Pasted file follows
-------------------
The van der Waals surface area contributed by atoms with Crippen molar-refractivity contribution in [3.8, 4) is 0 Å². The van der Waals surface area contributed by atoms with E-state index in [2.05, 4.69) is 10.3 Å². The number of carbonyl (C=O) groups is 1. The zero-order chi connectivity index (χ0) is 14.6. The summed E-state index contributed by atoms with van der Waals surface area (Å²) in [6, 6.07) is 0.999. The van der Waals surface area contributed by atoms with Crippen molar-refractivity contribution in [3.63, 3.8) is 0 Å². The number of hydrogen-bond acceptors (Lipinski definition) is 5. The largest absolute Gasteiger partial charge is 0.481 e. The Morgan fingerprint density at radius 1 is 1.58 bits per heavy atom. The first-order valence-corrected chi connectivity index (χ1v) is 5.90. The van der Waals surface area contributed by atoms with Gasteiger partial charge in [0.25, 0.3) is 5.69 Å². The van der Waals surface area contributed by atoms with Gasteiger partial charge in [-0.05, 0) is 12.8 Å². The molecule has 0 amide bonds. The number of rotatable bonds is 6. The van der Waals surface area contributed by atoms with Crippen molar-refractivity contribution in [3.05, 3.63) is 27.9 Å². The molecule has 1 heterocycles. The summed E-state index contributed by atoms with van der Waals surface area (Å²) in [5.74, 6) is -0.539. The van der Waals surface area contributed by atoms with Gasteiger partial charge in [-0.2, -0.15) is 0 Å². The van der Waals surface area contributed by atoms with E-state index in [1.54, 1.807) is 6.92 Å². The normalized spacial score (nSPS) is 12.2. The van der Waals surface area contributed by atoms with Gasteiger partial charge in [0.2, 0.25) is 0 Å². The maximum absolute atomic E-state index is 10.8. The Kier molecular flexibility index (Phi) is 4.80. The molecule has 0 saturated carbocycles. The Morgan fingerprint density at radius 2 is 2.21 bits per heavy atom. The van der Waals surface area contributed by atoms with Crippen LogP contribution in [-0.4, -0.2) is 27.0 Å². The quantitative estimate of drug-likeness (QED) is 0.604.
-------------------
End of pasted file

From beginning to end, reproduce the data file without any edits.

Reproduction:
The van der Waals surface area contributed by atoms with Crippen molar-refractivity contribution in [3.8, 4) is 0 Å². The van der Waals surface area contributed by atoms with E-state index in [2.05, 4.69) is 10.3 Å². The number of carbonyl (C=O) groups is 1. The zero-order chi connectivity index (χ0) is 14.6. The summed E-state index contributed by atoms with van der Waals surface area (Å²) in [6, 6.07) is 0.999. The van der Waals surface area contributed by atoms with Crippen molar-refractivity contribution in [3.63, 3.8) is 0 Å². The number of hydrogen-bond acceptors (Lipinski definition) is 5. The largest absolute Gasteiger partial charge is 0.481 e. The Morgan fingerprint density at radius 1 is 1.58 bits per heavy atom. The first-order valence-corrected chi connectivity index (χ1v) is 5.90. The van der Waals surface area contributed by atoms with Gasteiger partial charge in [0.25, 0.3) is 5.69 Å². The van der Waals surface area contributed by atoms with Gasteiger partial charge in [-0.05, 0) is 12.8 Å². The molecule has 0 amide bonds. The number of rotatable bonds is 6. The van der Waals surface area contributed by atoms with Crippen molar-refractivity contribution in [3.05, 3.63) is 27.9 Å². The molecule has 1 heterocycles. The summed E-state index contributed by atoms with van der Waals surface area (Å²) in [5.74, 6) is -0.539. The van der Waals surface area contributed by atoms with Gasteiger partial charge in [-0.2, -0.15) is 0 Å². The van der Waals surface area contributed by atoms with E-state index in [1.54, 1.807) is 6.92 Å². The normalized spacial score (nSPS) is 12.2. The van der Waals surface area contributed by atoms with Gasteiger partial charge in [0.2, 0.25) is 0 Å². The maximum absolute atomic E-state index is 10.8. The Kier molecular flexibility index (Phi) is 4.80. The molecule has 0 saturated carbocycles. The Morgan fingerprint density at radius 2 is 2.21 bits per heavy atom. The van der Waals surface area contributed by atoms with Crippen LogP contribution in [-0.4, -0.2) is 27.0 Å². The quantitative estimate of drug-likeness (QED) is 0.604.